Does Administering Tranexamic Acid Decrease Blood Loss During Craniotomy?

Topics: Blood Donation

Blood loss is one of the major complications in surgery, especially neurosurgery, due to interference with the surgical view. Substantial bleeding often requires blood and isotonic fluid replacement as blood loss compromises the cerebral perfusion pressure. Low cerebral perfusion pressure decreases oxygen availability to the cranium and consequently, renders secondary insult.

Major blood transfusion amends hemodynamic changes. However, this intervention can have adverse consequences, including allergic reaction, acidosis, citrate toxicity, hypocalcemia, and anemia.1 As a result, further ancillary supply is required to remedy the initial problem, blood loss.

Further replacement using a large volume of isotonic fluid dilutes red blood cells and coagulation factors; inevitably, this confers the risk of coagulopathic disorder which can enhance blood loss.1 There exists an apparent ‘vicious cycle’ of complications that exacerbate the primary problem. This technique is both resourcefully and economically wasteful, increasing supply use, cost, and time without amending the overriding problem. Additionally, major transfusion is associated with volume circulatory overload, which can potentially cause pulmonary edema and lung injury.

Despite the negative consequences associated with blood transfusion, it is necessary to replenish cells that do not proliferate quickly, for example, red blood cells. Conventional approaches which reduce blood loss and transfusion requirements have been implemented, such as cell savers or autologous blood donation.2 However, autologous blood donation may be insufficient and requires planning. Also, these few alternative approaches are costly.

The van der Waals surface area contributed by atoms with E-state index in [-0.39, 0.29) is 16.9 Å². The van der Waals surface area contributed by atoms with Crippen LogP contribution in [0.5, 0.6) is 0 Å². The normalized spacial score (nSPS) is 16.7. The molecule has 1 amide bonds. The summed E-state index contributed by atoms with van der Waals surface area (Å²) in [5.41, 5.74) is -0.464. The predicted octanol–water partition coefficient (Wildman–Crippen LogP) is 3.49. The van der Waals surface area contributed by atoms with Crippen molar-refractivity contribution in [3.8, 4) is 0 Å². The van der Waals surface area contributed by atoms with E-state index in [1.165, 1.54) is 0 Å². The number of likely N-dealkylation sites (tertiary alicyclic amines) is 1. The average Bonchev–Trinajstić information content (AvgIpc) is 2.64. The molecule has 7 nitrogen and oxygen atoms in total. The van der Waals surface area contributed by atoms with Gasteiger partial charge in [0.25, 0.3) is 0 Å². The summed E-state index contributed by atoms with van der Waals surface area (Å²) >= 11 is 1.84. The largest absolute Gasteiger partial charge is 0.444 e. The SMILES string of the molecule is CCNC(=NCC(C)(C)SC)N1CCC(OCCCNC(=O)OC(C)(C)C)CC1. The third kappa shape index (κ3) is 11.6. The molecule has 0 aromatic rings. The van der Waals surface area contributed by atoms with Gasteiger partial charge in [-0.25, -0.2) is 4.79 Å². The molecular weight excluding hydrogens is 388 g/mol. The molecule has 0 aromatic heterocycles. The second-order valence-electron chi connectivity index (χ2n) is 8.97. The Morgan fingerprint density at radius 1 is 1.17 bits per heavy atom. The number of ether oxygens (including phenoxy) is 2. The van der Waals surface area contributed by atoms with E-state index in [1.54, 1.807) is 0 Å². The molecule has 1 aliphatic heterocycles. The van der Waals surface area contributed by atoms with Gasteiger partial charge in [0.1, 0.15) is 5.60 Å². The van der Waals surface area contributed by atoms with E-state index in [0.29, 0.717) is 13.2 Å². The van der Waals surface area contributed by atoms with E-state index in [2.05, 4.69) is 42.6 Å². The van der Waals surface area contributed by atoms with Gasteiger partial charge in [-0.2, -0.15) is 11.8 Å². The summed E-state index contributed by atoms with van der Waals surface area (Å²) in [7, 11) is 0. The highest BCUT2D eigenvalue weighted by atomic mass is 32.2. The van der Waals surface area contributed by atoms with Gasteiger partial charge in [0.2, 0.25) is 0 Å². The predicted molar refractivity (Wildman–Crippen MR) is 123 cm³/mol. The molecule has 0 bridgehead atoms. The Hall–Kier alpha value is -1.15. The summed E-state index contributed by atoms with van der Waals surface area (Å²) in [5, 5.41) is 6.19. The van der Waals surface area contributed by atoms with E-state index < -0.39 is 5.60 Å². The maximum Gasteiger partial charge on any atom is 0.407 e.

One pharmacological approach is the administration of tranexamic acid, a technique that is economical and can be feasibly integrated into the anesthetic management to reduce blood loss and transfusion requirements.

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Tranexamic acid is a fibrinolytic composed of 4 trans aminomethyl cyclohexane carboxylic acid. Its structure mirrors lysine but has a greater affinity with plasminogen.1 It competitively competes with lysine to prevent the activation of plasminogen to plasmin, an enzyme that disintegrates clots and increases the risk of bleeding.1 Tranexamic acid decreases this risk and maintains clots that are already formed. This literature review aims to evaluate the current evidence regarding the benefits of tranexamic acid in facilitating blood loss reduction during craniotomy.